The protection of information resources at McNeese State University is a high priority. The Information Security website is designed to educate the university community about technology policies and information security best practices, and equip students, faculty and staff with the tools needed to protect the information resources of the University, it's members and connected networks. McNeese State University is committed to implementing policies and encouraging best practices that do not impose on the University's established culture of openness, trust, and integrity.
Please read the Policies, Guidelines, and Laws Relating to Information Security.
McNeese will NEVER ask for account information via email. Messages about quotas, upgrades or maintenance are likely Phishing attempts.
Privacy Tips For 2015
Respecting Privacy, Safeguarding Data, and Enabling Trust
9 OUT OF 10 ADULTS
feel consumers have lost control over how personal information is collected and
Toner Phoner Scams
Telephone Scam About Printer Cartridges
Please be advised that a telephone scam is making its way around the campus offices. The caller identifies themselves as calling from purchasing and asks what type of printer and/or fax machine the office is using. Toner cartridges and an invoice are then sent to the McNeese Post Office. Departments are then responsible for returning the cartridges and receive notifications about unpaid invoices.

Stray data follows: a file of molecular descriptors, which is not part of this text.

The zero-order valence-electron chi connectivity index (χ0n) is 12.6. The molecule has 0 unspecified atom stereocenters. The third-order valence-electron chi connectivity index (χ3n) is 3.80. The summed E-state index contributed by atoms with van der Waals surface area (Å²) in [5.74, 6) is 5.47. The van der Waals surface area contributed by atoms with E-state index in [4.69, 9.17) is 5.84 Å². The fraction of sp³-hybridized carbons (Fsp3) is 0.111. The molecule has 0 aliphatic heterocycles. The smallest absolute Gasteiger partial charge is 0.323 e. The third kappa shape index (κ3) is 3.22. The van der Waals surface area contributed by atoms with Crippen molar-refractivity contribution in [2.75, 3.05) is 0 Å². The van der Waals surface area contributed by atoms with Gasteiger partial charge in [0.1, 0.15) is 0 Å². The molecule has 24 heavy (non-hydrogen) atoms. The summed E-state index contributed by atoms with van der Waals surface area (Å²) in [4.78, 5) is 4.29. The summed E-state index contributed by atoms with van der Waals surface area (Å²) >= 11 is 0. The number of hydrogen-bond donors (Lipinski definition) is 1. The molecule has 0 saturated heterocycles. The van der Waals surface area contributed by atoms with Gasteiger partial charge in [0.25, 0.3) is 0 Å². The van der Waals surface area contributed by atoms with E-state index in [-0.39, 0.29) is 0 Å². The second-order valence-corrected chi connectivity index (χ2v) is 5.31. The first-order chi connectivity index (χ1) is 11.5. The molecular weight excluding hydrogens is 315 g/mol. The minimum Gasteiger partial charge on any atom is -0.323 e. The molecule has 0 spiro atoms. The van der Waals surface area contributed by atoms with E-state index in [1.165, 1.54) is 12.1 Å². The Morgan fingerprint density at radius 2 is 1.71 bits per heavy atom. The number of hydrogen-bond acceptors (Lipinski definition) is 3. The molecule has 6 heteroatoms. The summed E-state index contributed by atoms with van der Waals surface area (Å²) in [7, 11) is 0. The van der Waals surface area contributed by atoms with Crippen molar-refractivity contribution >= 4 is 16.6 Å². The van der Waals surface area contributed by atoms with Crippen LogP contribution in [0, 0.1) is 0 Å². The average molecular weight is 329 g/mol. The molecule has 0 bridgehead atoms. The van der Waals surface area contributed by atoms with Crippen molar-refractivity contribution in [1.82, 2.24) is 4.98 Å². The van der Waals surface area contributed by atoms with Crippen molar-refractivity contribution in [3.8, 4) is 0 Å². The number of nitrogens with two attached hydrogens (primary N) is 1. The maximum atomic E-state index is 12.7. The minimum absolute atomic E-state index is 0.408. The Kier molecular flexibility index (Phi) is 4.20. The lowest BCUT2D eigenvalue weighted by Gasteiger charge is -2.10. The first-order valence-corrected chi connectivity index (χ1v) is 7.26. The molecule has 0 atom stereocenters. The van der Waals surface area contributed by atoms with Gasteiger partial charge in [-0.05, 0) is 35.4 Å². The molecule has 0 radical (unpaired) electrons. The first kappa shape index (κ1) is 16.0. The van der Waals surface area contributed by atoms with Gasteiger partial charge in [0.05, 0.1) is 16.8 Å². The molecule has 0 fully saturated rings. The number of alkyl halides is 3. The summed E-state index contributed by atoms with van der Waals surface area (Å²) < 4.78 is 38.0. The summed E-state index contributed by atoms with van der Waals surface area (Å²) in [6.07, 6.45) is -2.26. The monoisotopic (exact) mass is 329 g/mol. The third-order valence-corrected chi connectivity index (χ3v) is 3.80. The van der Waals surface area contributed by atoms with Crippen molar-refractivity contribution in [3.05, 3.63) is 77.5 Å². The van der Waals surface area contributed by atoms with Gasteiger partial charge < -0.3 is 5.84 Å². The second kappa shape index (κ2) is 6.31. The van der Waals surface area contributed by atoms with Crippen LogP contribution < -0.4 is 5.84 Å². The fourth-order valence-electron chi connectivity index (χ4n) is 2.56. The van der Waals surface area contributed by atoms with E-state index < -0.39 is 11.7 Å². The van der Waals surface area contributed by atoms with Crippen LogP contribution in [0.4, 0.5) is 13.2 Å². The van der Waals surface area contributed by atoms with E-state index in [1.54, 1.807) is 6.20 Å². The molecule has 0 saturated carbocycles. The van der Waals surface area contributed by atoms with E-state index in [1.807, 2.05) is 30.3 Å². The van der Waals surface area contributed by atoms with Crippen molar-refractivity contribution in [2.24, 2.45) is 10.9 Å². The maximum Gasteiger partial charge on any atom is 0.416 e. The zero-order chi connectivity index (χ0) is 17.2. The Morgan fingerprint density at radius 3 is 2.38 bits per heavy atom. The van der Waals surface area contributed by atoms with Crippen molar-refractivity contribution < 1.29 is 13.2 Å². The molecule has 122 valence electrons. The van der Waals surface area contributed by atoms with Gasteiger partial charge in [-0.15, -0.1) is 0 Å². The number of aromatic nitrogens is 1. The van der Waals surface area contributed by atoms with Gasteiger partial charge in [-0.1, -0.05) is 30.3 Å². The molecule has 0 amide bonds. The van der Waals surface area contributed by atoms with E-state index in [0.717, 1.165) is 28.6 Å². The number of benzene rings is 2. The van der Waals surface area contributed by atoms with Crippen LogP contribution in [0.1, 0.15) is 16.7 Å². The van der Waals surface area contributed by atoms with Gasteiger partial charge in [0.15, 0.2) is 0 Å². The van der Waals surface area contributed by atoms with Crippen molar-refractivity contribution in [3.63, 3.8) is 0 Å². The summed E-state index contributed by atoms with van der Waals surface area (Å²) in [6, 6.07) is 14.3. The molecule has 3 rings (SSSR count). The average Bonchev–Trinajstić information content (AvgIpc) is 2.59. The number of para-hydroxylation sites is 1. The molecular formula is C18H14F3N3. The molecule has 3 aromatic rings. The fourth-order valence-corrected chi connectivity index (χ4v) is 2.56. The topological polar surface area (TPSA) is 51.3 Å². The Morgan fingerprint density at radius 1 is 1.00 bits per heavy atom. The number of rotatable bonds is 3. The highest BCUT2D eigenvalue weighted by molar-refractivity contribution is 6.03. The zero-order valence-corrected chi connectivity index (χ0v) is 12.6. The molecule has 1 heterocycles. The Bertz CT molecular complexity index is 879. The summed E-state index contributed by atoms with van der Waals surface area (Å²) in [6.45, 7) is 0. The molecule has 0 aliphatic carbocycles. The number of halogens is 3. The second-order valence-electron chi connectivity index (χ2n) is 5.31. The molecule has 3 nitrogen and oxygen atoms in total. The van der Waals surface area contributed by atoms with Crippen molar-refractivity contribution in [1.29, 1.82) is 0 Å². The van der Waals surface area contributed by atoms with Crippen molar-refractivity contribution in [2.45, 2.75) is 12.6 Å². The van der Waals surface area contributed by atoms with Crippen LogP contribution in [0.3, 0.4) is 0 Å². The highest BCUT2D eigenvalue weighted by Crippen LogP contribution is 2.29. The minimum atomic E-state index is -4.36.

Please notify all staff and student workers that answer telephones about this scam. The McNeese Purchasing Department is not taking an inventory of printer/fax machine ink cartridges. Do not provide information and ask for a name and call back phone number.
Update: POODLE Vulnerability in SSLv3
CIS ADVISORY NUMBER: 2014-089 - Update
Vulnerability in SSLv3 Could Allow Information Disclosure
A vulnerability exists within the SSL version 3.0 protocol allowing an attacker to hijack and decrypt session cookies that are utilized between a user's web browser and the web site. Secure Sockets Layer (SSL) is a cryptographic protocol that is designed to provide secure network communication using X.509 certificates. This could lead to attackers temporarily impersonating web site visitor account logins and/or online payment systems.
There are currently no reports of these vulnerabilities being exploited in the wild.
- Any client or Web Server supporting SSLv3 protocol
- Large and medium government